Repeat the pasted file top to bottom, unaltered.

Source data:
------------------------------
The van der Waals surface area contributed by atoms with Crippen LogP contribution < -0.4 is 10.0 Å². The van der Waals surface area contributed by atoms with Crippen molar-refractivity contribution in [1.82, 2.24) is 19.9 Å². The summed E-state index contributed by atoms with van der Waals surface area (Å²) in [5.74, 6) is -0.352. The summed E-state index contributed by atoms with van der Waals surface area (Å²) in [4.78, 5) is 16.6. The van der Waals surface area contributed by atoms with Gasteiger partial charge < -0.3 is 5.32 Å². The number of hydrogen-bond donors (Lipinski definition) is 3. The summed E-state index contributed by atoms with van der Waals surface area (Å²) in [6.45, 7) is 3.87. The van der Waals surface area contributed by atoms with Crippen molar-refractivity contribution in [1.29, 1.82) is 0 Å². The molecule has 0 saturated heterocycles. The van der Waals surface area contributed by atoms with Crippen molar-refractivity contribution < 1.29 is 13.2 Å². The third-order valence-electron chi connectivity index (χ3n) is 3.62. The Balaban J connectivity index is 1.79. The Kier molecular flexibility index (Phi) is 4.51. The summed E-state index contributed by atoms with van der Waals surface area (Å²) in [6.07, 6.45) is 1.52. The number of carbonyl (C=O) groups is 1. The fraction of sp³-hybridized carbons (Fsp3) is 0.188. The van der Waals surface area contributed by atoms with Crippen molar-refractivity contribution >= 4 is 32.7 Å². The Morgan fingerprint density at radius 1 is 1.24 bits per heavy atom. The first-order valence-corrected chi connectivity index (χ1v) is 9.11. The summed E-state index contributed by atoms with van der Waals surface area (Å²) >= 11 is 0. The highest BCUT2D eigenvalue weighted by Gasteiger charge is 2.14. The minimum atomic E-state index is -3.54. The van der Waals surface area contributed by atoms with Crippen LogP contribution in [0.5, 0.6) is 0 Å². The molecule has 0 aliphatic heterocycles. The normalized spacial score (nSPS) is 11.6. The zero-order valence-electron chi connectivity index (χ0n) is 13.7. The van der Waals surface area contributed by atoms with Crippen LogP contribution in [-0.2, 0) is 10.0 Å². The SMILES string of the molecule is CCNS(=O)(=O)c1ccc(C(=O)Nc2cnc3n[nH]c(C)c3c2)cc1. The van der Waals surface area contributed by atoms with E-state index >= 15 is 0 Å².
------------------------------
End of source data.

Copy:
The van der Waals surface area contributed by atoms with Crippen LogP contribution < -0.4 is 10.0 Å². The van der Waals surface area contributed by atoms with Crippen molar-refractivity contribution in [1.82, 2.24) is 19.9 Å². The summed E-state index contributed by atoms with van der Waals surface area (Å²) in [5.74, 6) is -0.352. The summed E-state index contributed by atoms with van der Waals surface area (Å²) in [4.78, 5) is 16.6. The van der Waals surface area contributed by atoms with Gasteiger partial charge < -0.3 is 5.32 Å². The number of hydrogen-bond donors (Lipinski definition) is 3. The summed E-state index contributed by atoms with van der Waals surface area (Å²) in [6.45, 7) is 3.87. The van der Waals surface area contributed by atoms with Crippen molar-refractivity contribution in [1.29, 1.82) is 0 Å². The molecule has 0 saturated heterocycles. The van der Waals surface area contributed by atoms with Crippen molar-refractivity contribution < 1.29 is 13.2 Å². The third-order valence-electron chi connectivity index (χ3n) is 3.62. The Balaban J connectivity index is 1.79. The Kier molecular flexibility index (Phi) is 4.51. The summed E-state index contributed by atoms with van der Waals surface area (Å²) in [6.07, 6.45) is 1.52. The number of carbonyl (C=O) groups is 1. The fraction of sp³-hybridized carbons (Fsp3) is 0.188. The van der Waals surface area contributed by atoms with Crippen molar-refractivity contribution >= 4 is 32.7 Å². The Morgan fingerprint density at radius 1 is 1.24 bits per heavy atom. The first-order valence-corrected chi connectivity index (χ1v) is 9.11. The summed E-state index contributed by atoms with van der Waals surface area (Å²) >= 11 is 0. The highest BCUT2D eigenvalue weighted by Gasteiger charge is 2.14. The minimum atomic E-state index is -3.54. The van der Waals surface area contributed by atoms with Crippen LogP contribution in [0.5, 0.6) is 0 Å². The molecule has 0 aliphatic heterocycles. The normalized spacial score (nSPS) is 11.6. The zero-order valence-electron chi connectivity index (χ0n) is 13.7. The van der Waals surface area contributed by atoms with Crippen LogP contribution in [-0.2, 0) is 10.0 Å². The SMILES string of the molecule is CCNS(=O)(=O)c1ccc(C(=O)Nc2cnc3n[nH]c(C)c3c2)cc1. The van der Waals surface area contributed by atoms with E-state index >= 15 is 0 Å².